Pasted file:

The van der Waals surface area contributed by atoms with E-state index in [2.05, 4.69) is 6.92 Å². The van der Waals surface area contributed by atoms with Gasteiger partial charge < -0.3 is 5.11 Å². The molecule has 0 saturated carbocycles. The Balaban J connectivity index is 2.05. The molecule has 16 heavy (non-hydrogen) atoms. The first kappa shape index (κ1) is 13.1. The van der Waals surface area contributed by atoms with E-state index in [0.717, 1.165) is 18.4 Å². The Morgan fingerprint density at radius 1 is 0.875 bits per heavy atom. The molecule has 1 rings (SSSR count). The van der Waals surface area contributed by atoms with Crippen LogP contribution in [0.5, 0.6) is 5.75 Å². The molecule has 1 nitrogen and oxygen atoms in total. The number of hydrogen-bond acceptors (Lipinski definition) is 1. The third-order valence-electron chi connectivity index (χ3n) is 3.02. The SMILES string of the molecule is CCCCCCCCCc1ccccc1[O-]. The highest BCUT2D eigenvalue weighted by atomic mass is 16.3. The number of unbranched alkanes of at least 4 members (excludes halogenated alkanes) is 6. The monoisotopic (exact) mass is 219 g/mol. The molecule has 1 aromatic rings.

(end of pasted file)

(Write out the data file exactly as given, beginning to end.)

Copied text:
The van der Waals surface area contributed by atoms with E-state index in [2.05, 4.69) is 6.92 Å². The van der Waals surface area contributed by atoms with Gasteiger partial charge < -0.3 is 5.11 Å². The molecule has 0 saturated carbocycles. The Balaban J connectivity index is 2.05. The molecule has 16 heavy (non-hydrogen) atoms. The first kappa shape index (κ1) is 13.1. The van der Waals surface area contributed by atoms with E-state index in [0.717, 1.165) is 18.4 Å². The Morgan fingerprint density at radius 1 is 0.875 bits per heavy atom. The molecule has 1 rings (SSSR count). The van der Waals surface area contributed by atoms with Crippen LogP contribution in [0.5, 0.6) is 5.75 Å². The molecule has 1 nitrogen and oxygen atoms in total. The number of hydrogen-bond acceptors (Lipinski definition) is 1. The third-order valence-electron chi connectivity index (χ3n) is 3.02. The SMILES string of the molecule is CCCCCCCCCc1ccccc1[O-]. The highest BCUT2D eigenvalue weighted by atomic mass is 16.3. The number of unbranched alkanes of at least 4 members (excludes halogenated alkanes) is 6. The monoisotopic (exact) mass is 219 g/mol. The molecule has 1 aromatic rings.